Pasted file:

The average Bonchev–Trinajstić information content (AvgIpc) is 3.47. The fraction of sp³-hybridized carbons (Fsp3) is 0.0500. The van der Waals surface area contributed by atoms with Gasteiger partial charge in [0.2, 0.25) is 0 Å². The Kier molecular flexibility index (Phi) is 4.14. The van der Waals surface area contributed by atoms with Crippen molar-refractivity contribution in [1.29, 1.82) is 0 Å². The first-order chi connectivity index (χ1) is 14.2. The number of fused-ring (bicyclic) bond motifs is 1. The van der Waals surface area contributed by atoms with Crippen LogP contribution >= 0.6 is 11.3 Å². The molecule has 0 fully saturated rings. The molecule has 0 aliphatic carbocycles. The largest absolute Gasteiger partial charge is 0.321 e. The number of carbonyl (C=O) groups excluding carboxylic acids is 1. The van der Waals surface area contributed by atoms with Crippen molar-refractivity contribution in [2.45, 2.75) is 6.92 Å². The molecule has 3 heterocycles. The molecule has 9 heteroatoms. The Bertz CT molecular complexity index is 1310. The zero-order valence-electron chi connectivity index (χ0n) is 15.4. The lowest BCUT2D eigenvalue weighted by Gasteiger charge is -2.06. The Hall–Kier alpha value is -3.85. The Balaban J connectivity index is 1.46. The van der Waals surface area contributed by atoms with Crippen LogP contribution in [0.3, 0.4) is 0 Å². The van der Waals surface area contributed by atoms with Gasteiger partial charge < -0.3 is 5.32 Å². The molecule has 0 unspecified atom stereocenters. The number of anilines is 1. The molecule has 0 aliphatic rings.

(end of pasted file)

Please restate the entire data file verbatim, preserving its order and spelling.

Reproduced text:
The average Bonchev–Trinajstić information content (AvgIpc) is 3.47. The fraction of sp³-hybridized carbons (Fsp3) is 0.0500. The van der Waals surface area contributed by atoms with Gasteiger partial charge in [0.2, 0.25) is 0 Å². The Kier molecular flexibility index (Phi) is 4.14. The van der Waals surface area contributed by atoms with Crippen molar-refractivity contribution in [1.29, 1.82) is 0 Å². The first-order chi connectivity index (χ1) is 14.2. The number of fused-ring (bicyclic) bond motifs is 1. The van der Waals surface area contributed by atoms with Crippen LogP contribution >= 0.6 is 11.3 Å². The molecule has 0 fully saturated rings. The molecule has 0 aliphatic carbocycles. The largest absolute Gasteiger partial charge is 0.321 e. The number of carbonyl (C=O) groups excluding carboxylic acids is 1. The van der Waals surface area contributed by atoms with Crippen molar-refractivity contribution in [2.45, 2.75) is 6.92 Å². The molecule has 3 heterocycles. The molecule has 9 heteroatoms. The Bertz CT molecular complexity index is 1310. The zero-order valence-electron chi connectivity index (χ0n) is 15.4. The lowest BCUT2D eigenvalue weighted by Gasteiger charge is -2.06. The Hall–Kier alpha value is -3.85. The Balaban J connectivity index is 1.46. The van der Waals surface area contributed by atoms with Crippen LogP contribution in [0.3, 0.4) is 0 Å². The van der Waals surface area contributed by atoms with Gasteiger partial charge < -0.3 is 5.32 Å². The molecule has 0 unspecified atom stereocenters. The number of anilines is 1. The molecule has 0 aliphatic rings.